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Conspicuous Consumption and the Existence of Upward Sloping Demand Curves

  • Giacomo Corneo

    (University of Bonn)

  • Olivier Jeanne


The paper develops a theoretical framework for studying conspicuous consumption. This is modeled as a device that signals the consumer's social status. Status is some function of the individual's rank in the wealth hierarchy. This approach makes it possible to distinguish between snob and conformist consumer behavior. It is shown that when behavior is conformist, the market demand curve for the good can exhibit a positive slope. A number of unconventional implications for public policy are then derived concerning taxation, monopoly power, and the voluntary provision of public goods.

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Paper provided by University of Bonn, Germany in its series Discussion Paper Serie A with number 461.

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Date of creation: Dec 1994
Date of revision:
Handle: RePEc:bon:bonsfa:461
Contact details of provider: Postal: Bonn Graduate School of Economics, University of Bonn, Adenauerallee 24 - 26, 53113 Bonn, Germany
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  1. Frank, Robert H, 1984. "Are Workers Paid Their Marginal Products?," American Economic Review, American Economic Association, vol. 74(4), pages 549-71, September.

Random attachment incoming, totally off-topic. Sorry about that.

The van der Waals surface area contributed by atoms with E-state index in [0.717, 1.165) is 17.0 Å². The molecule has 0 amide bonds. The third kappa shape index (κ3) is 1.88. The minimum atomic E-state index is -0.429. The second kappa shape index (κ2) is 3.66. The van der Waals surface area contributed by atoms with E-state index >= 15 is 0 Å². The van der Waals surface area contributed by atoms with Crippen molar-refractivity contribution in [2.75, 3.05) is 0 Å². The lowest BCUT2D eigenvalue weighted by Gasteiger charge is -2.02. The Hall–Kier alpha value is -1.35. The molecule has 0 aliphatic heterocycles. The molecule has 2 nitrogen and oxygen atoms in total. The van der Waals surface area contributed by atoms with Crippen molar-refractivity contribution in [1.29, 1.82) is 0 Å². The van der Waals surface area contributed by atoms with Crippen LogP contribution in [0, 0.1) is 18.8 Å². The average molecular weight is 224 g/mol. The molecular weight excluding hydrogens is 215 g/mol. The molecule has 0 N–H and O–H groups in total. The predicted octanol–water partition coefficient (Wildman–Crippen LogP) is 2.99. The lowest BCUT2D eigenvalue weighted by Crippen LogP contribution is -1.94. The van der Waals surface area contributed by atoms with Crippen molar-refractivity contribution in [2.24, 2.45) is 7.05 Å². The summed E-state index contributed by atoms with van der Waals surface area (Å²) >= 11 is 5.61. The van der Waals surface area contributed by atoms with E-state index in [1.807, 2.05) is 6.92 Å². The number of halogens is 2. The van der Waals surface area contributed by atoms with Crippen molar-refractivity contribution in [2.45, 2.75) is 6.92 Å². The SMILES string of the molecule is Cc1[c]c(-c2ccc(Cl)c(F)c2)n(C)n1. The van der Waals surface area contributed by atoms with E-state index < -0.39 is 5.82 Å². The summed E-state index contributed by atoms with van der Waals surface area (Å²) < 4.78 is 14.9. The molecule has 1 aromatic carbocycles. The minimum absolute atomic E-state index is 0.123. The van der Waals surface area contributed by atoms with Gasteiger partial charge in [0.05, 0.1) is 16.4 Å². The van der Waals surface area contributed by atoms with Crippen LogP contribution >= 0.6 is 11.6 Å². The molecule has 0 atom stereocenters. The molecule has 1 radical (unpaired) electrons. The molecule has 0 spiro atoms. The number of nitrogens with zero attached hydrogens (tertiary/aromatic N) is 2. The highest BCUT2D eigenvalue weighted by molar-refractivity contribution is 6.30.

2. Dougan, William R, 1982. "Giffen Goods and the Law of Demand," Journal of Political Economy, University of Chicago Press, vol. 90(4), pages 809-15, August.
  3. Coelho, Philip R P & McClure, James E, 1993. "Toward an Economic Theory of Fashion," Economic Inquiry, Western Economic Association International, vol. 31(4), pages 595-608, October.
  4. Milgrom, Paul & Roberts, John, 1986. "Price and Advertising Signals of Product Quality," Journal of Political Economy, University of Chicago Press, vol. 94(4), pages 796-821, August.
  5. Barzel, Y. & Suen, W., 1991. "The Demand Curves for Giffen Goods are Downward Sloping," Working Papers 91-18, University of Washington, Department of Economics.
  6. Konrad, Kai A., 1992. "Wealth seeking reconsidered," Journal of Economic Behavior & Organization, Elsevier, vol. 18(2), pages 215-227, July.
  7. Michael L. Katz & Carl Shapiro, 1994. "Systems Competition and Network Effects," Journal of Economic Perspectives, American Economic Association, vol. 8(2), pages 93-115, Spring.
  8. Becker, Gary S, 1991. "A Note on Restaurant Pricing and Other Examples of Social Influences on Price," Journal of Political Economy, University of Chicago Press, vol. 99(5), pages 1109-16, October.
  9. Ireland, Norman J., 1994. "On limiting the market for status signals," Journal of Public Economics, Elsevier, vol. 53(1), pages 91-110, January.
  10. Ng, Yew-Kwang, 1987. "Diamonds Are a Government's Best Friend: Burden-Free Taxes on Goods Valued for Their Values," American Economic Review, American Economic Association, vol. 77(1), pages 186-91, March.
  11. Hollander, Heinz, 1990. "A Social Exchange Approach to Voluntary Cooperation," American Economic Review, American Economic Association, vol. 80(5), pages 1157-67, December.
  12. Gerhard Orosel, 1986. "Tentative notes on prestige seeking and pareto-efficiency," Journal of Economics, Springer, vol. 5(1), pages 169-194, December.
  13. Frank, Robert H, 1985. "The Demand for Unobservable and Other Nonpositional Goods," American Economic Review, American Economic Association, vol. 75(1), pages 101-16, March.
  14. Karni, Edi & Levin, Dan, 1994. "Social Attributes and Strategic Equilibrium: A Restaurant Pricing Game," Journal of Political Economy, University of Chicago Press, vol. 102(4), pages 822-40, August.
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